Lewis Avery Filer had been an insurance investigator forced to retire when his company was taken over by a conglomerate. The wily Filer is now pulling daring robberies at businesses either owned or ...
An off-duty police officer is shot and killed by a sniper while he is moonlighting as a funeral escort. The next day another officer is shot and killed during a police standoff, but the bullet taken ...
Sam McCloud is a Marshal from a Taos, New Mexico, who takes a temporary assignment in the New York City Police. His keen sense of detail and detecting subtle clues, learned from his experience, enable him to nab unsuspecting criminals despite his unbelieving boss.
Five-0 was a special state police unit answering only to the Governor of Hawaii. It worked with Honolulu police to fight the underworld in the island state. Sooner or later virtually all the bad guys heard Steve McGarrett grunt "Book 'em, Danno!" though chief bad guy Wo Fat was caught after MacArthur left the series. Written by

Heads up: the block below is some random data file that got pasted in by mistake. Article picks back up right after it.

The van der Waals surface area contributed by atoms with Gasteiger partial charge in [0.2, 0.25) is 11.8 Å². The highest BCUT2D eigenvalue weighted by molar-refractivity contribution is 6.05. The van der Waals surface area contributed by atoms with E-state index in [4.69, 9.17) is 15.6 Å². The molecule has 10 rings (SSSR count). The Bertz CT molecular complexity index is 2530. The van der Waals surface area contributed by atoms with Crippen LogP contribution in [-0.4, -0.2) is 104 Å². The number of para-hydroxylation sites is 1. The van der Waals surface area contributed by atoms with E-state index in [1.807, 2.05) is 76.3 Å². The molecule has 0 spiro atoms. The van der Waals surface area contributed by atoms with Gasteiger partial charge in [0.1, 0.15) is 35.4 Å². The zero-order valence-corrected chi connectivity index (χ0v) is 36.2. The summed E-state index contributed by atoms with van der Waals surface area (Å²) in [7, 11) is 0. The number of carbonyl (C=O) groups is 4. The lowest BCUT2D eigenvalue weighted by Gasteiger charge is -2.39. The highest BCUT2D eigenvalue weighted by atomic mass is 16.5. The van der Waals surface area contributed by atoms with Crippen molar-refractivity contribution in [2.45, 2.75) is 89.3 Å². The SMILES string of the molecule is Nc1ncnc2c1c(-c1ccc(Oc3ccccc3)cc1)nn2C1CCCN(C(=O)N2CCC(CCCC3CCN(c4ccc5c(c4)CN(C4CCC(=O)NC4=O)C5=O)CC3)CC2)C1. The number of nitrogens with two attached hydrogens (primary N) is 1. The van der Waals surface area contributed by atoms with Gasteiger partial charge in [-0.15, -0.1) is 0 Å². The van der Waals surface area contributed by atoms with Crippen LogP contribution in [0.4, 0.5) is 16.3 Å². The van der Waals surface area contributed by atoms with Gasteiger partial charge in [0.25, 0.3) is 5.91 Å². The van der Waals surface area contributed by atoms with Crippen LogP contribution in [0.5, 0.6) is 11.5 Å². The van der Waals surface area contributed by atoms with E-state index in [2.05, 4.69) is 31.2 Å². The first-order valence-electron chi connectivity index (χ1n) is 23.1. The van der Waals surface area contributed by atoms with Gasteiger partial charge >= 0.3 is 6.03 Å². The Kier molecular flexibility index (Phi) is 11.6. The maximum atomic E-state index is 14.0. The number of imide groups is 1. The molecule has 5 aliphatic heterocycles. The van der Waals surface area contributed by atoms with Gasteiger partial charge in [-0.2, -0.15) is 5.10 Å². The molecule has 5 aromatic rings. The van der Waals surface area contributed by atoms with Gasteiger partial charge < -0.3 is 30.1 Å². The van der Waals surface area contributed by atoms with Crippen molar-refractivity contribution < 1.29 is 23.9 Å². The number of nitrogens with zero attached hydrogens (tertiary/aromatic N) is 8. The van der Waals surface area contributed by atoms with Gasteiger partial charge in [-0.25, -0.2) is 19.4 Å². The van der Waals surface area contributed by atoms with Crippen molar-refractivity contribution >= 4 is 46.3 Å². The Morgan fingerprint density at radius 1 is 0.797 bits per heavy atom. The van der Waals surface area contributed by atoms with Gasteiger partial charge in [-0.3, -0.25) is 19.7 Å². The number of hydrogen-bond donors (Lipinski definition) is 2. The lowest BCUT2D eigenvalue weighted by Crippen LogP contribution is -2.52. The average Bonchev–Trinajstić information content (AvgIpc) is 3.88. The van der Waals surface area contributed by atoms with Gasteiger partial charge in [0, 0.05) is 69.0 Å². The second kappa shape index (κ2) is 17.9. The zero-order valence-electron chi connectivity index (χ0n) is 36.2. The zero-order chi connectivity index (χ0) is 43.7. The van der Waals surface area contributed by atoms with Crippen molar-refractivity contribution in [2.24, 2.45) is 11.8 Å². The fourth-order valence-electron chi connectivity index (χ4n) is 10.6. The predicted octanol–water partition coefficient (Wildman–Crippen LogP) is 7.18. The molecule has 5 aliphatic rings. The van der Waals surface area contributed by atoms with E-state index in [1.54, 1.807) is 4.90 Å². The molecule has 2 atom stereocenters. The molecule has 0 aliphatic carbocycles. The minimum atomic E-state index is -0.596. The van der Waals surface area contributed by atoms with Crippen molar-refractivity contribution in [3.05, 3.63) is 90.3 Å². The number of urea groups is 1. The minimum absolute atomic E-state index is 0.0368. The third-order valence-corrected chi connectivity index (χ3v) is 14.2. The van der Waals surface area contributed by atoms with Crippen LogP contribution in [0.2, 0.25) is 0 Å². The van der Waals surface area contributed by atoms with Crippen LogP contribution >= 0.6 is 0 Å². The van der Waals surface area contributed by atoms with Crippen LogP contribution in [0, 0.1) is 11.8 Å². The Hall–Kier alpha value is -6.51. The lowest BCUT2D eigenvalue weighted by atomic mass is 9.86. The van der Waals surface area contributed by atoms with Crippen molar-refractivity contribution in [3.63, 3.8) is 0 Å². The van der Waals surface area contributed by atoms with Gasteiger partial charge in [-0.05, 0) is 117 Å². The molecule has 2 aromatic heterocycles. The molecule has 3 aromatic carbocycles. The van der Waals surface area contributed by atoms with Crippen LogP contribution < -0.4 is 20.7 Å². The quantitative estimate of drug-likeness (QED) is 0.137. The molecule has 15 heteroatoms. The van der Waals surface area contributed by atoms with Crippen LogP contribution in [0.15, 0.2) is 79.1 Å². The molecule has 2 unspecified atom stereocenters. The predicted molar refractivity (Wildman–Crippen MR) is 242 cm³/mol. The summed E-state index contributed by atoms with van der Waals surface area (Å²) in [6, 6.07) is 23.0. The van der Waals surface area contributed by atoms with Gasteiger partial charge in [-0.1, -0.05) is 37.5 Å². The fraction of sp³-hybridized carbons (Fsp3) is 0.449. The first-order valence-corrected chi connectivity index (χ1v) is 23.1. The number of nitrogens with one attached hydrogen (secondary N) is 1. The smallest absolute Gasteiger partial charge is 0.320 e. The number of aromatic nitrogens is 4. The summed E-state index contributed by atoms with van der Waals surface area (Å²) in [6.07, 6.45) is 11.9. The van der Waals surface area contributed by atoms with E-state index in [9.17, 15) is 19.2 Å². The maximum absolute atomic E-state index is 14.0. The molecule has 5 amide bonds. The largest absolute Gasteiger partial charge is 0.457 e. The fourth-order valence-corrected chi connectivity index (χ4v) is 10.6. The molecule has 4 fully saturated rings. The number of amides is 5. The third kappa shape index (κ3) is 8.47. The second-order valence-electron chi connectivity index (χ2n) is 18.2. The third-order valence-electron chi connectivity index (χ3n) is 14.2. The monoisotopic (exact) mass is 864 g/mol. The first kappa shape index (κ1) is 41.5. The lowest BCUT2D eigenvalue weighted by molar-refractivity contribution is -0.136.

Ed Stephan <firstname.lastname@example.org>
Other than Wo Fat, other notable adversaries for McGarrett that appeared in more than one episode included mob bosses Honore Vaschon and Tony Alika, pimp Big Chicken, and the Robin Hood-like Lewis Avery Filer. See more »
In some early episodes, McGarrett leaves headquarters in a 1967 Mercury 2-door sedan, and reaches his destination in a 1968 Mercury 4-door sedan. See more »
I have been watching this show since I was 8 years old. I remember watching its final episode in 1980(when I was 14 years old). And its still on in syndication some 20 years later after it went off the air. For the astounding 13 seasons that it ran on CBS-TV(from 1968-1980),and again as a very short lived series called "McGarrett"(when Jack Lord's character leaves 5-O to become a private investigator),its no wonder why in point the shows still leaves viewers on the edge of their seats,and at the end its McGarrett telling his partner after he catches the bad guy or super villain to "book'em,Danno...murder one". This show set the standards today for all cop shows that were to follow it,and it still holds up. Kudos to the legendary Jack Lord(who died two years ago on his resort in Hawaii),and series creator Leonard Freeman who were the first to put Asian-Americans and other minorities in non-stereotypical roles(which followed the same format that producer Sheldon Leonard used when he put Bill Cosby as the first African-American in a starring role in "I Spy" four years earlier in 65). One of classic TV cop shows of the late 1960's and throughout the remainder of the 1970's,and it shows. Catch the reruns.
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